Manoogian Manor Assisted Living in Livonia, MI

What are the signs and symptoms of low blood pressure (hypotension)?

Nurse checking blood pressure with blood pressure cuff

High blood pressure is a common disease that affects 1 in 4 adults, but what about low blood pressure? How common is it and what are the signs and symptoms?

Low blood pressure, also known as hypotension, is a condition where the blood pressure in the arteries is abnormally low. Low blood pressure is not as common as high blood pressure, but it can still affect many people, especially older adults, pregnant women, and people with certain medical conditions or medications.

Low blood pressure can cause various signs and symptoms, such as:

  • Dizziness or lightheadedness
  • Fainting or syncope
  • Blurred vision
  • Nausea or vomiting
  • Fatigue or weakness
  • Confusion or disorientation
  • Cold, clammy, or pale skin
  • Rapid or shallow breathing
  • Chest pain or heart palpitations

Low blood pressure can have different causes, such as:

  • Dehydration or fluid loss due to vomiting, diarrhea, sweating, or fever
  • Blood loss due to injury, surgery, or internal bleeding
  • Heart problems such as heart attack, heart failure, arrhythmia, or valve disease
  • Endocrine problems such as thyroid disorders, adrenal insufficiency, or diabetes
  • Neurological problems such as Parkinson’s disease, multiple system atrophy, or autonomic neuropathy
  • Medications such as diuretics, beta blockers, calcium channel blockers, antidepressants, or erectile dysfunction drugs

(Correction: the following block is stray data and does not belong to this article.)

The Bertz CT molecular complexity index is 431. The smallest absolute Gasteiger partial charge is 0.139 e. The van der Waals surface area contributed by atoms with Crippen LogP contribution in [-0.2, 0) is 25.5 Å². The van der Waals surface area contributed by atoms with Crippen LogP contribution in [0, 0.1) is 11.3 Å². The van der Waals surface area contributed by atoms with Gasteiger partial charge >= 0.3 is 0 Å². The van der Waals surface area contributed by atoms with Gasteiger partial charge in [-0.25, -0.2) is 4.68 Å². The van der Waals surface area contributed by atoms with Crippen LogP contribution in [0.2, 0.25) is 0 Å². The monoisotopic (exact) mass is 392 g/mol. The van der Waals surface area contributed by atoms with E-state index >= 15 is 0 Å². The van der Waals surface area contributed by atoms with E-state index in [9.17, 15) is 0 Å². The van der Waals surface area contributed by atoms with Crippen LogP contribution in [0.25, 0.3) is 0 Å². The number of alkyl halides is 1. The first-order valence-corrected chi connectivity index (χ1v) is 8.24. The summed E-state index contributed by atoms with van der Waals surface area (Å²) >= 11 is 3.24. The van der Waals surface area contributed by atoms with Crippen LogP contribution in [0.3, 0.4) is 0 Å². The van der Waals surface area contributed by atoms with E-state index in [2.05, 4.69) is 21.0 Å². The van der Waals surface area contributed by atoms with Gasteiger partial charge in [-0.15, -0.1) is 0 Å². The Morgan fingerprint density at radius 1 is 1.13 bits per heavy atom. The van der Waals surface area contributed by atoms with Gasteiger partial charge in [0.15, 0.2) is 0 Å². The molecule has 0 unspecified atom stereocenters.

• Allergic reactions such as anaphylaxis or severe asthma
  • Infections such as sepsis or shock

Low blood pressure can be diagnosed by measuring the blood pressure with a device called a sphygmomanometer. A normal blood pressure range is between 90/60 mmHg and 120/80 mmHg. A blood pressure lower than 90/60 mmHg is considered low.

Low blood pressure can be treated by addressing the underlying cause and by taking some measures to raise the blood pressure, such as:

  • Drinking more fluids to prevent dehydration and increase blood volume
  • Eating more salt to retain water and increase blood pressure
  • Wearing compression stockings to prevent blood from pooling in the legs and improve circulation
  • Changing positions slowly and carefully to avoid sudden drops in blood pressure
  • Taking medications that can raise blood pressure, such as fludrocortisone or midodrine

Low blood pressure can be prevented by maintaining a healthy lifestyle and by monitoring the blood pressure regularly. Some tips to prevent low blood pressure are:

  • Eating a balanced diet that includes fruits, vegetables, whole grains, lean proteins, and healthy fats
  • Drinking enough water and avoiding alcohol and caffeine
  • Exercising moderately and regularly to strengthen the heart and improve blood flow
  • Quitting smoking and managing stress
  • Consulting the doctor before taking any new medication or supplement

Low blood pressure is not always a serious problem, but it can sometimes cause complications such as fainting, falls, injuries, organ damage, or shock. Therefore, it is important to seek medical attention if the low blood pressure is severe, persistent, or accompanied by other symptoms.

Disclaimer: This article provides general information and should not replace professional medical advice.